Ontario spending $5 million to provide in-home care to those on long-term care wait lists
OTTAWA -- With long-term care homes nearly at capacity in Ontario, and the wait for seniors to get into a home just as long, the Ontario Government has announced new funding to cut down the wait lists and allow people to stay safely in their homes
The Ford government is investing $5-million into community paramedicine programs. The funding will allow paramedics in the City of Ottawa, Renfrew County, Brant County, Cochrane District, and York Region to make more in-home visits to those on wait lists for long-term care.
"There are some people that are on the wait list right now, but if they can be supported in their own home, they may be able to stay there and not need long term care," says Merrilee Fullerton, Kanata-Carleton MPP and Minister of Long-Term Care.
Fullerton says across Ontario, long-term care homes were at 99 per cent capacity heading into the first wave of COVID-19. In Renfrew County, where Friday's announcement was first made, paramedic chief Mike Nolan says 598 people across the county are currently on a wait list for long-term care. Nolan says with this program, their goal is to make sure those people never need to move into a long-term care facility.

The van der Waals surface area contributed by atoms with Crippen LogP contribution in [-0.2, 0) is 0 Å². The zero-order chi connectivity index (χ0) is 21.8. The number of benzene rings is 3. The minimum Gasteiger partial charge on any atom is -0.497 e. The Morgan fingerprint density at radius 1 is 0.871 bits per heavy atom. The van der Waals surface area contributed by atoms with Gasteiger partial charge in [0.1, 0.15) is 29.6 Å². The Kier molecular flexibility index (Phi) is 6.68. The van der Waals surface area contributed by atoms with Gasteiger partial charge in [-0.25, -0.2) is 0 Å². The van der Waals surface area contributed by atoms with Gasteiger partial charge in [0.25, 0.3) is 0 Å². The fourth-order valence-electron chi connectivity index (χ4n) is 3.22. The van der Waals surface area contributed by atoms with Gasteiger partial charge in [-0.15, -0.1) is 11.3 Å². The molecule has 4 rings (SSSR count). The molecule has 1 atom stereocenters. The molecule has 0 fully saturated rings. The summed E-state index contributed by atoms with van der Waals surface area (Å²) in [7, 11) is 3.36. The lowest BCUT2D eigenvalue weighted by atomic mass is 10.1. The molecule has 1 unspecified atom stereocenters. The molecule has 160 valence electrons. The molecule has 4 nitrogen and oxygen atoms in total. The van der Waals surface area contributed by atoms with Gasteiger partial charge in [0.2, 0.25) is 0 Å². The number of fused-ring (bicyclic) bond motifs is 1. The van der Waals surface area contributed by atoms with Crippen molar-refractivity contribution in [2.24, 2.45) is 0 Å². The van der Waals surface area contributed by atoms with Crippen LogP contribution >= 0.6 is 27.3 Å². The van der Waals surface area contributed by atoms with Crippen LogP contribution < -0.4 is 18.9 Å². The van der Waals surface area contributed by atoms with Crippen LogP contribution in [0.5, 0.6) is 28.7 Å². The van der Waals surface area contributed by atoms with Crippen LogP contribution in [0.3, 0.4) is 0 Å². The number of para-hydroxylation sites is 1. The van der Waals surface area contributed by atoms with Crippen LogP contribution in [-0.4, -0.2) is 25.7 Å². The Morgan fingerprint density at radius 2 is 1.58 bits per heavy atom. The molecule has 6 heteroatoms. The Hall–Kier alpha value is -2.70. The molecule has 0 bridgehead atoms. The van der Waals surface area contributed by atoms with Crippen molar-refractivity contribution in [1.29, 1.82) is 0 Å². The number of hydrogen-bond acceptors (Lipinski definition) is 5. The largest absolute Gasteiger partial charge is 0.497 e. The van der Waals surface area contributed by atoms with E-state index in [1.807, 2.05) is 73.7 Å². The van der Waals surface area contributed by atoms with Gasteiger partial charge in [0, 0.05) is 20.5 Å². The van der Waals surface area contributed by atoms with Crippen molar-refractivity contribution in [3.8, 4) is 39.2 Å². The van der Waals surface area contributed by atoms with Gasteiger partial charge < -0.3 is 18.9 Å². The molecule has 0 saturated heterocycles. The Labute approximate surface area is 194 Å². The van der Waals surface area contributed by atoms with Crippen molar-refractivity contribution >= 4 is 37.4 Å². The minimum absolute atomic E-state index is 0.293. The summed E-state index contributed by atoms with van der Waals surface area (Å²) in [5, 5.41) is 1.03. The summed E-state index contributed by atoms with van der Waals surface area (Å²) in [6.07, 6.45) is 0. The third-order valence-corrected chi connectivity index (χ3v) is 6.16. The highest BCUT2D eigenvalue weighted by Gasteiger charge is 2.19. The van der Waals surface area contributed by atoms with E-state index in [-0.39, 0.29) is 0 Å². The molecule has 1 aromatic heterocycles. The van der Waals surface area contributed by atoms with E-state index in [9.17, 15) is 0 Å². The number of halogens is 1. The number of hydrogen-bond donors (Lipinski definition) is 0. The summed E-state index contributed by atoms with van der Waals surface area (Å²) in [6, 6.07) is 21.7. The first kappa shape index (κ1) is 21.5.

"Paramedics will be able to go in the home, do a full clinical assessment," says Nolan. "They’ll be able to draw blood and analyze blood samples in the homes. They’ll be able to do flu shots for example, as well they’ll be able to administer medications and allow those patients to meet their own care needs."
Michael Prince is in his 80’s and lives with his daughter Kim Prince in Renfrew. He receives regular visits monthly from Renfrew Paramedics. "They’ve helped me out on different occasions and I appreciate that if it wasn’t for them I would probably not be here," attests Prince.
Prince’s daughter says she doesn’t know where they’d be without the regular visits. "It’s very comforting to have them come into the home. It’s better than taking him into the hospital because he refuses to go most times. And he enjoys their company, to talk to them. He talks more freely about things than he does with me."
Fullerton says the non-emergency care paramedics can provide with in-home visits can also help reduce strain on other sectors of health care. "If someone can be supported in their home and get the care and support they need, then there is a better chance that we can reduce unnecessary visits to hospitals."
"I enjoy the visit and I know I’m in good hands with the paramedics," says Prince.
A previous version of this article mistakenly said 598 people across the country are on a waitlist for long-term care. The correct figure is 598 people across the county.